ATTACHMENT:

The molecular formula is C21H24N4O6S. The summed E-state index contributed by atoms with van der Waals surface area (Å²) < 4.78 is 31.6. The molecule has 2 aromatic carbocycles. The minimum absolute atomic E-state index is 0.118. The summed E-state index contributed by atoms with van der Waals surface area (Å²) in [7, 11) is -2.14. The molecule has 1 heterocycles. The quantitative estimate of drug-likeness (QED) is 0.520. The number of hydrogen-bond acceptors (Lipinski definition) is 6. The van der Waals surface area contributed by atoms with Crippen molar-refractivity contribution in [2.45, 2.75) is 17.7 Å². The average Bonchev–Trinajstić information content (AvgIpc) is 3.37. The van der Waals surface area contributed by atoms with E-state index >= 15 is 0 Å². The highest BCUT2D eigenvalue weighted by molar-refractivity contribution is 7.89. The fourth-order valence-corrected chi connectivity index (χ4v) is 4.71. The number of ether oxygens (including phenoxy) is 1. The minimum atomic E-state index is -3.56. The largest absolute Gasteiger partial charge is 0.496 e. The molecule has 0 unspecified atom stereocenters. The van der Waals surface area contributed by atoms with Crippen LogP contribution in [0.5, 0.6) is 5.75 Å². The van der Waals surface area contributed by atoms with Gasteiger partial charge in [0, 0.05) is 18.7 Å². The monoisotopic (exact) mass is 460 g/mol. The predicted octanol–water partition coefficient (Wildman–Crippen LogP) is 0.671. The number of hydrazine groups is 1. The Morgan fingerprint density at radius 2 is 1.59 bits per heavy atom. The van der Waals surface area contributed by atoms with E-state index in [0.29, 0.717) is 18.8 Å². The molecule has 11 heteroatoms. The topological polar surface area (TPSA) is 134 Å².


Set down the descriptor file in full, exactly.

The molecular formula is C21H24N4O6S. The summed E-state index contributed by atoms with van der Waals surface area (Å²) < 4.78 is 31.6. The molecule has 2 aromatic carbocycles. The minimum absolute atomic E-state index is 0.118. The summed E-state index contributed by atoms with van der Waals surface area (Å²) in [7, 11) is -2.14. The molecule has 1 heterocycles. The quantitative estimate of drug-likeness (QED) is 0.520. The number of hydrogen-bond acceptors (Lipinski definition) is 6. The van der Waals surface area contributed by atoms with Crippen molar-refractivity contribution in [2.45, 2.75) is 17.7 Å². The average Bonchev–Trinajstić information content (AvgIpc) is 3.37. The van der Waals surface area contributed by atoms with E-state index >= 15 is 0 Å². The highest BCUT2D eigenvalue weighted by molar-refractivity contribution is 7.89. The fourth-order valence-corrected chi connectivity index (χ4v) is 4.71. The number of ether oxygens (including phenoxy) is 1. The minimum atomic E-state index is -3.56. The largest absolute Gasteiger partial charge is 0.496 e. The molecule has 0 unspecified atom stereocenters. The van der Waals surface area contributed by atoms with Crippen LogP contribution in [0.5, 0.6) is 5.75 Å². The van der Waals surface area contributed by atoms with Gasteiger partial charge in [0, 0.05) is 18.7 Å². The monoisotopic (exact) mass is 460 g/mol. The predicted octanol–water partition coefficient (Wildman–Crippen LogP) is 0.671. The number of hydrazine groups is 1. The Morgan fingerprint density at radius 2 is 1.59 bits per heavy atom. The van der Waals surface area contributed by atoms with E-state index in [0.29, 0.717) is 18.8 Å². The molecule has 11 heteroatoms. The topological polar surface area (TPSA) is 134 Å².